Despite contributing to a third of total greenhouse gas (GHG) emissions, agriculture and wider food systems have often been absent from the discussions at COP.
It seems that with the inclusion of the first official Food & Agriculture Pavilion this year in Sharm el Sheikh, the international community has come to realise that global food systems must no longer be ignored when having conversations on climate change.
Discussions had over the course of “Adaptation & Agriculture Day” have helped to further cement the interdependent nature of these dual concepts. Given the global dependence on agri-systems from a nutritional standpoint as well as the Global South’s comparative reliance on the rural economy as a key contributor to both GDP and employment; climate adaptation must help build resilient agriculture value chains.
What complicates the food systems problem is also what makes solving it all the more crucial. Agriculture helps to employ more than a quarter of our global working population and this number is significantly higher across Latin America, Africa, South-East Asia and the Sub-Continent where a majority of small-scale farmers help to produce half of the world’s food calories. Therefore, climate-resilient agricultural initiatives cannot afford to prioritise ‘decarbonisation’ alone; they must set out a pathway through which to maintain livelihoods in a manner that is sensitive to the susceptibility of climate inaction.
Furthermore, the complex relationship farming has with nature must be respected and the ensuing role it will have to play in our adaptation strategies cannot be ignored. Across other sectors of industry ‘efficiency’ has been freely used as a substitute for ‘sustainability’. The same is not true when we talk about agriculture. Where the Green Revolution may have multiplied production tenfold, it also compromised the ecological integrity of our agroecosystems and intensified biodiversity loss, land degradation and the overall impacts of climate change.
Therefore, our food systems must find a way to leverage innovation, automation and mechanization without undermining the role rural workers will have to play in maintaining a socio-economically sound agricultural model. Climate Smart Agriculture (CSA) is an example of what this could look like. CSA solutions take context and climate-specific opportunities and constraints into account to deliver farming practices that improve productivity, reduce climate-risk exposure and maximize carbon sequestration & habitat protection. Importantly, it does not work to replace traditional farming systems but rather reorient and augment existing practices in a manner that builds overall resilience.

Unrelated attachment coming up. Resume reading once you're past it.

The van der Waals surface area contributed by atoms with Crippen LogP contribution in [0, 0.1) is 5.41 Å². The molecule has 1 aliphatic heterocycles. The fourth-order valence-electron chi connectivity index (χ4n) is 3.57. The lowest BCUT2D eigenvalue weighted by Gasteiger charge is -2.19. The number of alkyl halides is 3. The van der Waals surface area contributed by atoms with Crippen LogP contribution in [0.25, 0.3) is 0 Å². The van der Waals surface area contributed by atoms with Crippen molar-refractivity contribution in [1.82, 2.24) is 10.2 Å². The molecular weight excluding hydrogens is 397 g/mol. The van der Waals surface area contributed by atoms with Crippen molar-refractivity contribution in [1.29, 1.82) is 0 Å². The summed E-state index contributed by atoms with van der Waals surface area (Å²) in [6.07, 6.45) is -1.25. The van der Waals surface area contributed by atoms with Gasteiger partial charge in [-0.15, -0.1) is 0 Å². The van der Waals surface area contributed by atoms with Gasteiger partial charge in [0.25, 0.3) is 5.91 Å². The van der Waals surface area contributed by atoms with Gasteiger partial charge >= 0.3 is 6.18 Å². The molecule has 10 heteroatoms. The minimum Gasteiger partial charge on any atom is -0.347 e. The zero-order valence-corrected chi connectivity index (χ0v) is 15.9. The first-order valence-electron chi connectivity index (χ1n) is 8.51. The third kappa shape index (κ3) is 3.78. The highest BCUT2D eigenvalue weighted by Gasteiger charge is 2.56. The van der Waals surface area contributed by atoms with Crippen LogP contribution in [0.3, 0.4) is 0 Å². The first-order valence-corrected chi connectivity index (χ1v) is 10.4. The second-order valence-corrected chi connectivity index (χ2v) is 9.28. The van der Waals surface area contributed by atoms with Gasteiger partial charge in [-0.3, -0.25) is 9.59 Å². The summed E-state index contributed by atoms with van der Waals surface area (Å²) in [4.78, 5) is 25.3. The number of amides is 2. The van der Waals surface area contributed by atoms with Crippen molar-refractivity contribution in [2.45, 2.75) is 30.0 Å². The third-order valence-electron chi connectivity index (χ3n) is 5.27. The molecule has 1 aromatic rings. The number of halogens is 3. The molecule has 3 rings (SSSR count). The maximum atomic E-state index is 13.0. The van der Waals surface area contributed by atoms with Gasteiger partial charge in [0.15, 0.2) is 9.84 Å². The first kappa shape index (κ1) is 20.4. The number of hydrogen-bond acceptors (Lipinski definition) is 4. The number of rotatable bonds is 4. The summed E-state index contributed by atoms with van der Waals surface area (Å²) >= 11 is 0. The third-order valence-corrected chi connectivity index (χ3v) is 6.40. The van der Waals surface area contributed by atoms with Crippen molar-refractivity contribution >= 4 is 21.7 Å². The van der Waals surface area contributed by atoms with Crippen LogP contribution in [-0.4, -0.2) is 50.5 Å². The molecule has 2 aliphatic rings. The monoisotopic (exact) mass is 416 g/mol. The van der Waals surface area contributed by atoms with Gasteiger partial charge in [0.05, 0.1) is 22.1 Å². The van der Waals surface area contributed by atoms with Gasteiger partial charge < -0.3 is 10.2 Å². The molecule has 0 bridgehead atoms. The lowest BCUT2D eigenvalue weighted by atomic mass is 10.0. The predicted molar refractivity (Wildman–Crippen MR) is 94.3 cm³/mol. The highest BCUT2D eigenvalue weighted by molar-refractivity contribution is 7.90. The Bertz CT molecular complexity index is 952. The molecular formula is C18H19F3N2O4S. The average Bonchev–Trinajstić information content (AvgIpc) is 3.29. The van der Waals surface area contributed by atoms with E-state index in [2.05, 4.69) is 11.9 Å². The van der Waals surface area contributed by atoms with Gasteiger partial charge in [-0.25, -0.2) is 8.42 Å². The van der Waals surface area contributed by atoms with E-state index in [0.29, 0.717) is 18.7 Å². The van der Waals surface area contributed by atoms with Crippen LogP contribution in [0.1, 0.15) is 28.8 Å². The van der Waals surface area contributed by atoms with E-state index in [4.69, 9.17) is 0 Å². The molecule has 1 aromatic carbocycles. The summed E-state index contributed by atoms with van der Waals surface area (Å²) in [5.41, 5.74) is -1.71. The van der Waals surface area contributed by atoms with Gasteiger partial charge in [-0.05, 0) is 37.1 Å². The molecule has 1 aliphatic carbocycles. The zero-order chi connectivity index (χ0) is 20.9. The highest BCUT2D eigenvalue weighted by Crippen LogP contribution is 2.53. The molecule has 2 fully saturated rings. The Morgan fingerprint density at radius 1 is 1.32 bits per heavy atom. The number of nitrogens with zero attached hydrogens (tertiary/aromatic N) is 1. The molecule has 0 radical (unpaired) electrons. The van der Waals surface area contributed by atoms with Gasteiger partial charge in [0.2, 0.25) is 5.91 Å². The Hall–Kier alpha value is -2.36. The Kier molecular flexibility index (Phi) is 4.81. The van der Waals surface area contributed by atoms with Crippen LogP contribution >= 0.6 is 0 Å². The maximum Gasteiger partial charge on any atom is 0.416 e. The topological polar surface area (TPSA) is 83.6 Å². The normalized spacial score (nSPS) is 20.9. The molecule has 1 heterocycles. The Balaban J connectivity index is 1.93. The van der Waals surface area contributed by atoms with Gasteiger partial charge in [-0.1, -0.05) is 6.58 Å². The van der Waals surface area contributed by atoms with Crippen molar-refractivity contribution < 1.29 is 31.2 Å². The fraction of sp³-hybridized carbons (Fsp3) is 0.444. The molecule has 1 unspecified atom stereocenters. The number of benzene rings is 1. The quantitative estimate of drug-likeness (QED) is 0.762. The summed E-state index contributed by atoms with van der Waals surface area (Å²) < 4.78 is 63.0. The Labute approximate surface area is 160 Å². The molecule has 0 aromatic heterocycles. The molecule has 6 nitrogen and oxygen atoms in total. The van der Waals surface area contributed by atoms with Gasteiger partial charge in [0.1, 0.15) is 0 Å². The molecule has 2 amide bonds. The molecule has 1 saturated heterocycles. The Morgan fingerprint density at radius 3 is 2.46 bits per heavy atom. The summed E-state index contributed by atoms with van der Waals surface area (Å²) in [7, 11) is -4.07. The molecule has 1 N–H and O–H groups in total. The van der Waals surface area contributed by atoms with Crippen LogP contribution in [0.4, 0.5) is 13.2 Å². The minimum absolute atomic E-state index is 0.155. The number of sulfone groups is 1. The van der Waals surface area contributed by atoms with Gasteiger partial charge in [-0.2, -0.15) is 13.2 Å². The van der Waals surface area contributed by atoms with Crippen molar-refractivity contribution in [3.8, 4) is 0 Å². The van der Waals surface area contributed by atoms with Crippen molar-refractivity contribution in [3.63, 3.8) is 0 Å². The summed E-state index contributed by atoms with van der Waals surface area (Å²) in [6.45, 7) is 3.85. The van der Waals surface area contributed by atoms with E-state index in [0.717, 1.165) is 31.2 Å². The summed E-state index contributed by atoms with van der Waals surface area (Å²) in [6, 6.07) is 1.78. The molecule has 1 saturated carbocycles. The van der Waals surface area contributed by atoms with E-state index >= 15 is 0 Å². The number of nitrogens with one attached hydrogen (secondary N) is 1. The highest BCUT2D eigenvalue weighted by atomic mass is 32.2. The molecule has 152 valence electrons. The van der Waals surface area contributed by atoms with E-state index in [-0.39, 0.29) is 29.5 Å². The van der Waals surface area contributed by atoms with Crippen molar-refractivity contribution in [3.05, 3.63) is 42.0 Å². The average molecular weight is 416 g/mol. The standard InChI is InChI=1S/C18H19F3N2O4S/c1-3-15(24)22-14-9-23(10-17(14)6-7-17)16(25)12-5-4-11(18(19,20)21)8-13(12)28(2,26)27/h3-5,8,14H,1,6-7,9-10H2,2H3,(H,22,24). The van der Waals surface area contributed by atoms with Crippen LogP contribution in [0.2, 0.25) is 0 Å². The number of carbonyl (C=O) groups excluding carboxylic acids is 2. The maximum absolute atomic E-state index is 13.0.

Regenerative Agriculture (RA) is another part of the solution to this climate resilience problem and is defined as any production system which aims to generate lower, or even a net-positive, environmental impact. Many aspects of RA find their roots in traditional and indigenous modes of farming and this serves as another poignant reminder that optimization and efficiency does not necessarily mean sustainability. Reminding ourselves of the role nature-based solutions will have to play in us achieving the Paris Agreement Goals, reassert the importance of land-use initiatives like Regenerative Agriculture. By isolating aspects such as soil health, cropping systems and irrigation methods, “High-Yielding, Resilient & Adaptative Practices (HYRAP)” (which meet both climate and livelihood constraints) can be employed.
Climate Resilient Agriculture must consider the human element as the crux of the problem when looking to deploy accessible and scalable resiliency to our food systems. This will enable us to reach solutions that actively respect the long-term health of our agroecosystems’ biodiversity and stability; ultimately resulting in a more sustainable food system for us all.